Court allows camera access in ‘Victoria’s Secret’ case
NEW YORK–A federal District Court judge in Manhattan in late April granted Court TV permission to televise proceedings in an unfair pricing case brought against Victoria’s Secret Catalogue.
Judge Robert Sweet ruled that the court’s Local Rule 7 allowed him to issue the order. Rule 7 states that, “No one other than court officials engaged in the conduct of court business shall bring any camera, transmitter, receiver, portable telephone or recording device into any courthouse or its environs without written permission of a judge of that court.”
According to the court, District Courts are not required to defer to a resolution adopted in mid-March by the U.S. Judicial Conference, which urged circuit judicial councils to prohibit cameras in federal District Courts and to abrogate any local rules of the court that conflict with the conference’s position opposing cameras in trial courts. Sweet noted that the Judicial Conference is not authorized to change or overrule District Court rules.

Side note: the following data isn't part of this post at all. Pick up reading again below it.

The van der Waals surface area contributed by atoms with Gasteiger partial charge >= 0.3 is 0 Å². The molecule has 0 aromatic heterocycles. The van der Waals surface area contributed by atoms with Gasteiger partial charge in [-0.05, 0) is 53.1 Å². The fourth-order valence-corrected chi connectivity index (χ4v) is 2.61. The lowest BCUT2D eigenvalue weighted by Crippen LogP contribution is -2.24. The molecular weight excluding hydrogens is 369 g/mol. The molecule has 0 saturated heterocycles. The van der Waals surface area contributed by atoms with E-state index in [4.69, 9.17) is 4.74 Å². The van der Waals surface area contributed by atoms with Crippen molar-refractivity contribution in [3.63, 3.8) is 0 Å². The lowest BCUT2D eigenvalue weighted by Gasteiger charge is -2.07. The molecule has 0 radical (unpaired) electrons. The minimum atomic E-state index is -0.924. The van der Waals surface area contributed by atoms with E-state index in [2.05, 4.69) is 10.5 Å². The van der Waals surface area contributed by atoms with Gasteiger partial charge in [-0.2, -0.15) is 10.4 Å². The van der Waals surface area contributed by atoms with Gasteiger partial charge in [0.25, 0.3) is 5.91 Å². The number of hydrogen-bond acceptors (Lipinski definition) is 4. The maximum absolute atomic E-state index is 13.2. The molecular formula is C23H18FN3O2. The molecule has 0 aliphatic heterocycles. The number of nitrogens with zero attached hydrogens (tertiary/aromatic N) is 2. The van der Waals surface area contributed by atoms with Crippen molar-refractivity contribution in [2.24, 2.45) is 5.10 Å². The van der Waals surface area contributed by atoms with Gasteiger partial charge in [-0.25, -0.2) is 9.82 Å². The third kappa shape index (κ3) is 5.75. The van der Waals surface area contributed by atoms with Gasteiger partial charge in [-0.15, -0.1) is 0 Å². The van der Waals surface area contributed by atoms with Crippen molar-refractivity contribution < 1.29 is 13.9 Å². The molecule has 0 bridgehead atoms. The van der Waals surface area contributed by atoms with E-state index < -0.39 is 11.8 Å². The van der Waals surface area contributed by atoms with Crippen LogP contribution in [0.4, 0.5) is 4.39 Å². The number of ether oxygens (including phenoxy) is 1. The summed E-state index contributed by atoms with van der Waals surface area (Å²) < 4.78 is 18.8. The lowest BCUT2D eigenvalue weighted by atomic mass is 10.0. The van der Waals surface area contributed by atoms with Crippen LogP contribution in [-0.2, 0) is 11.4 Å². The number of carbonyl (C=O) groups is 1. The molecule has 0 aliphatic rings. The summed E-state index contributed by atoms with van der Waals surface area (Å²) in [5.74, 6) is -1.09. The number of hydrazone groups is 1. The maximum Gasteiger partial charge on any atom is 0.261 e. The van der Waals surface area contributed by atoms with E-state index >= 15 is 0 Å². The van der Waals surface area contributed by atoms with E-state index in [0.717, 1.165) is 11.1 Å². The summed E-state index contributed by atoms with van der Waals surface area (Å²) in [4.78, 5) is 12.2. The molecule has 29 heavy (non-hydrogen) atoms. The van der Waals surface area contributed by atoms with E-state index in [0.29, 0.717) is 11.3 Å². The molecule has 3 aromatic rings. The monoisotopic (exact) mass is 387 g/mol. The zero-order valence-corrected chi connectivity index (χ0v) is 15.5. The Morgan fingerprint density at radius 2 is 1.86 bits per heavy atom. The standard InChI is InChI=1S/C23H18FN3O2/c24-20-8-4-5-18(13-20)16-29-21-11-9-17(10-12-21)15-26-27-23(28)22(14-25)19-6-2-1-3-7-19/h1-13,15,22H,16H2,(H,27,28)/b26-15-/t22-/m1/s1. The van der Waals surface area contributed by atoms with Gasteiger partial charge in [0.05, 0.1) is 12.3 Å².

The court’s order repeatedly cited a recent case in the District Court in Manhattan, Marisol v. Giuliani, in which another judge allowed Court TV to televise arguments in a case challenging New York’s child welfare agency. In granting that order in early March, Judge Robert Ward relied on Rule 7 as the basis for his authority to allow camera access.
Judge Sweet also cited experiments indicating that in-court cameras can increase public access to the courtroom, enhance public education, and ensure greater fairness toward parties by judges “without interfering with the fair administration of justice.” (Katzman v. Victoria’s Secret Catalogue; Court TV Counsel: Floyd Abrams, New York)